Often enough, inspiration comes from unlikely sources. Sure, it might be an unforgettable event or a true eureka moment, but it could just as easily be something much simpler. In the case of the indelible fictional character of Dr. Jekyll and/or Mr. Hyde, it all started with a simple piece of furniture that sat in author Robert Louis Stevenson’s childhood home.
With all of the countless variations and retellings of the Jekyll and Hyde story over the past century and a half, it’s easy to forget that it originated from a novella by the same author who wrote Treasure Island. Stevenson first published The Strange Case of Dr. Jekyll and Mr. Hyde in 1886. Genial professor Henry Jekyll begins acting suspiciously, while at the same time, brutal crimes begin being committed by the mysterious Edward Hyde. It turns out they are one and the same, transformed by an experimental serum. Eventually, their warring personalities lead to the downfall of both men. It’s a classic story of the conflicting impulses inside us all, but Stevenson is believed to have based his story on some very real people, including the cabinet-maker-by-day-criminal-by-night known as Deacon Brodie.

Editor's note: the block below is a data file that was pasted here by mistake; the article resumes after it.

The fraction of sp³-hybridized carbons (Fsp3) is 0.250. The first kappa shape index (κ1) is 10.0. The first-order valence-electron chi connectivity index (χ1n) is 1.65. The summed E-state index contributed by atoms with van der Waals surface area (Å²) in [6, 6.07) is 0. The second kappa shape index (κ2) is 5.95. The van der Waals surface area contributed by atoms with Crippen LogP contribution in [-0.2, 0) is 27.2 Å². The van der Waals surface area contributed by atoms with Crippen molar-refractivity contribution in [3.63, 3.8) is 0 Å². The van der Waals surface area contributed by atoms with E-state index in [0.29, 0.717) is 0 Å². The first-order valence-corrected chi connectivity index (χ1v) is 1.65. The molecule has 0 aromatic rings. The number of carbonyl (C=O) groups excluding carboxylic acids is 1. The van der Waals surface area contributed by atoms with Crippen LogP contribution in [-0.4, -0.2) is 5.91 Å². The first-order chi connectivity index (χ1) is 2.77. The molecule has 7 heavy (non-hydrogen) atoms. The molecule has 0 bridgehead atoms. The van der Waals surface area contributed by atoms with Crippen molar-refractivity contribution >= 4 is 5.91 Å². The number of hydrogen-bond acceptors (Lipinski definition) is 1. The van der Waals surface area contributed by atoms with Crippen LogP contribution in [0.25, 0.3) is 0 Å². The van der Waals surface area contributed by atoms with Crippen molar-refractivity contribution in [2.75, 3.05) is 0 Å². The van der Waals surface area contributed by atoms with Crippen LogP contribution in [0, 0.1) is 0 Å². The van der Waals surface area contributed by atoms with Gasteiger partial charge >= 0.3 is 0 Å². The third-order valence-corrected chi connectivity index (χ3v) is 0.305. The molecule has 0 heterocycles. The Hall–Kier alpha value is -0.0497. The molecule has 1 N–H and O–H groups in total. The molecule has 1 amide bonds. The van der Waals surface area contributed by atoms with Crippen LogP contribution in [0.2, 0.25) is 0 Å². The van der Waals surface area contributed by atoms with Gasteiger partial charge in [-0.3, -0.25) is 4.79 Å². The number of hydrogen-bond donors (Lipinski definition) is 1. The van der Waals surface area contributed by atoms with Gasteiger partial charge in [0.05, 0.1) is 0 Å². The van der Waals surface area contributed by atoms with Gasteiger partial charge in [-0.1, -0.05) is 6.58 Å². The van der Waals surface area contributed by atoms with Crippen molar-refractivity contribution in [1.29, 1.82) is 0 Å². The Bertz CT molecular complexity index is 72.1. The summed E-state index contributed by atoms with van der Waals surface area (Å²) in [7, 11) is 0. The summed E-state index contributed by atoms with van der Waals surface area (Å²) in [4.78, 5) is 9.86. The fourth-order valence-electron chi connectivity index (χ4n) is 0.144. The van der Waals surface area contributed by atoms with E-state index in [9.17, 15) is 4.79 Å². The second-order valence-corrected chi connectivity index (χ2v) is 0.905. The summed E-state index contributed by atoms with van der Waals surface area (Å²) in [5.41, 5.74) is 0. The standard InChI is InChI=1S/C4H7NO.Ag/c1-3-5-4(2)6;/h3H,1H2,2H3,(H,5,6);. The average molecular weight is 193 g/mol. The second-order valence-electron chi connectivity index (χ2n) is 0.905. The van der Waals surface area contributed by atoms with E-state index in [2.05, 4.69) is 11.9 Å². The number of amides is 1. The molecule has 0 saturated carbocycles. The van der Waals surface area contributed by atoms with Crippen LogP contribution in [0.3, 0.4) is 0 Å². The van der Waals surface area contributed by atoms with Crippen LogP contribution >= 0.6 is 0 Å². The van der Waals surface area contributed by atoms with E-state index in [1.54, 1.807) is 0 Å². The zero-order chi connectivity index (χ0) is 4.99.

Deacon Brodie (real name, William Brodie) is today recognizable mainly as the namesake of a handful of pubs in Scotland and the U.S., but in his day, he was a well-respected socialite. Born in Edinburgh, Scotland, in 1741, Brodie made a name for himself as a master cabinet maker. He was such a respectable tradesman that he was made Deacon (hence the name) of the Incorporation of Wrights, essentially president of the woodworking guild. This position not only gave him a seat on the city council, but an air of being morally beyond reproach. As it turned out though, well-made cabinets were not the only things going on in his workshop.
Brodie was also a trusted locksmith, and was given keys to the homes of many members of Edinburgh society, so that he could work while they weren’t around. This gave him access to a number of wealthy homes, which for Brodie was just too good an opportunity to pass up. He would make wax impressions of his clients’ keys, and then create replica keys so that he could…
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